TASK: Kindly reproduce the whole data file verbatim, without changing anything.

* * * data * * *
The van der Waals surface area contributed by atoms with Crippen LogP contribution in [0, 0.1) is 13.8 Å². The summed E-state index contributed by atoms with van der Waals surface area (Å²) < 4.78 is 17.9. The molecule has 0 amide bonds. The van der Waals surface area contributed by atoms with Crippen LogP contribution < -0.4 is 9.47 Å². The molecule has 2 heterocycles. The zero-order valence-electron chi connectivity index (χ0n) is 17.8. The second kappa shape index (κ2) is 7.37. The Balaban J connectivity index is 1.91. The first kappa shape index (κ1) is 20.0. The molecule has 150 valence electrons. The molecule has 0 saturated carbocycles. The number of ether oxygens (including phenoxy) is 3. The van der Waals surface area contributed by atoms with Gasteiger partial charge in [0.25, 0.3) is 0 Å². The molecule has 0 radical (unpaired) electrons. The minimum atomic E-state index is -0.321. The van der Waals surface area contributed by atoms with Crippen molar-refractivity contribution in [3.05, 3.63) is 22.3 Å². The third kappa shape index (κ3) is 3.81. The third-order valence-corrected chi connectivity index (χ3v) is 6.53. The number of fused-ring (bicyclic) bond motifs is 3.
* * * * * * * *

The van der Waals surface area contributed by atoms with Crippen LogP contribution in [0, 0.1) is 13.8 Å². The summed E-state index contributed by atoms with van der Waals surface area (Å²) < 4.78 is 17.9. The molecule has 0 amide bonds. The van der Waals surface area contributed by atoms with Crippen LogP contribution < -0.4 is 9.47 Å². The molecule has 2 heterocycles. The zero-order valence-electron chi connectivity index (χ0n) is 17.8. The second kappa shape index (κ2) is 7.37. The Balaban J connectivity index is 1.91. The first kappa shape index (κ1) is 20.0. The molecule has 150 valence electrons. The molecule has 0 saturated carbocycles. The number of ether oxygens (including phenoxy) is 3. The van der Waals surface area contributed by atoms with Gasteiger partial charge in [0.25, 0.3) is 0 Å². The molecule has 0 radical (unpaired) electrons. The minimum atomic E-state index is -0.321. The van der Waals surface area contributed by atoms with Crippen molar-refractivity contribution in [3.05, 3.63) is 22.3 Å². The third kappa shape index (κ3) is 3.81. The third-order valence-corrected chi connectivity index (χ3v) is 6.53. The number of fused-ring (bicyclic) bond motifs is 3.